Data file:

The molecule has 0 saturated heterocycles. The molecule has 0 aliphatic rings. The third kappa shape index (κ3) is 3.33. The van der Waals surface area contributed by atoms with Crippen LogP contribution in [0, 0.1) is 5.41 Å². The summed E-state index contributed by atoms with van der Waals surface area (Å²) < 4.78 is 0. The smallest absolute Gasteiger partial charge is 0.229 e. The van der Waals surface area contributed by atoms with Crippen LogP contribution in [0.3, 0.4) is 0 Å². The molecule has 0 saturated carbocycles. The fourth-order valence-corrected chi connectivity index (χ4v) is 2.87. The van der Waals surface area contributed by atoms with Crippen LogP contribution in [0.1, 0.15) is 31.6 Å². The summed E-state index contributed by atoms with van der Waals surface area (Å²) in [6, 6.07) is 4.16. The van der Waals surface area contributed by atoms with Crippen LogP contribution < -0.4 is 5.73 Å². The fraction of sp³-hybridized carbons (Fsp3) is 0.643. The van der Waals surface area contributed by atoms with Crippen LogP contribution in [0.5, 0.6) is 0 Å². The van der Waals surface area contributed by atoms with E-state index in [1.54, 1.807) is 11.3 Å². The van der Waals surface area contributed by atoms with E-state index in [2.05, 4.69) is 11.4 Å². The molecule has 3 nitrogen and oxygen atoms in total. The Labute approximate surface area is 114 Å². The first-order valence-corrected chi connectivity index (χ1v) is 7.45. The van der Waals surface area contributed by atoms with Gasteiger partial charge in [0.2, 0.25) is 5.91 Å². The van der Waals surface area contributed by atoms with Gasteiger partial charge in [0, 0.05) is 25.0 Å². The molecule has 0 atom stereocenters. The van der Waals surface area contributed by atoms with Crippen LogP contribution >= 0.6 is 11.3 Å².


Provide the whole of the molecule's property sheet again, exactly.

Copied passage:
The molecule has 0 saturated heterocycles. The molecule has 0 aliphatic rings. The third kappa shape index (κ3) is 3.33. The van der Waals surface area contributed by atoms with Crippen LogP contribution in [0, 0.1) is 5.41 Å². The summed E-state index contributed by atoms with van der Waals surface area (Å²) < 4.78 is 0. The smallest absolute Gasteiger partial charge is 0.229 e. The van der Waals surface area contributed by atoms with Crippen LogP contribution in [0.3, 0.4) is 0 Å². The molecule has 0 saturated carbocycles. The fourth-order valence-corrected chi connectivity index (χ4v) is 2.87. The van der Waals surface area contributed by atoms with Crippen LogP contribution in [0.1, 0.15) is 31.6 Å². The summed E-state index contributed by atoms with van der Waals surface area (Å²) in [6, 6.07) is 4.16. The van der Waals surface area contributed by atoms with Crippen LogP contribution < -0.4 is 5.73 Å². The fraction of sp³-hybridized carbons (Fsp3) is 0.643. The van der Waals surface area contributed by atoms with Crippen LogP contribution in [0.5, 0.6) is 0 Å². The van der Waals surface area contributed by atoms with E-state index in [1.54, 1.807) is 11.3 Å². The van der Waals surface area contributed by atoms with E-state index in [2.05, 4.69) is 11.4 Å². The molecule has 3 nitrogen and oxygen atoms in total. The Labute approximate surface area is 114 Å². The first-order valence-corrected chi connectivity index (χ1v) is 7.45. The van der Waals surface area contributed by atoms with Gasteiger partial charge in [0.2, 0.25) is 5.91 Å². The van der Waals surface area contributed by atoms with Gasteiger partial charge in [0, 0.05) is 25.0 Å². The molecule has 0 atom stereocenters. The van der Waals surface area contributed by atoms with Crippen LogP contribution >= 0.6 is 11.3 Å².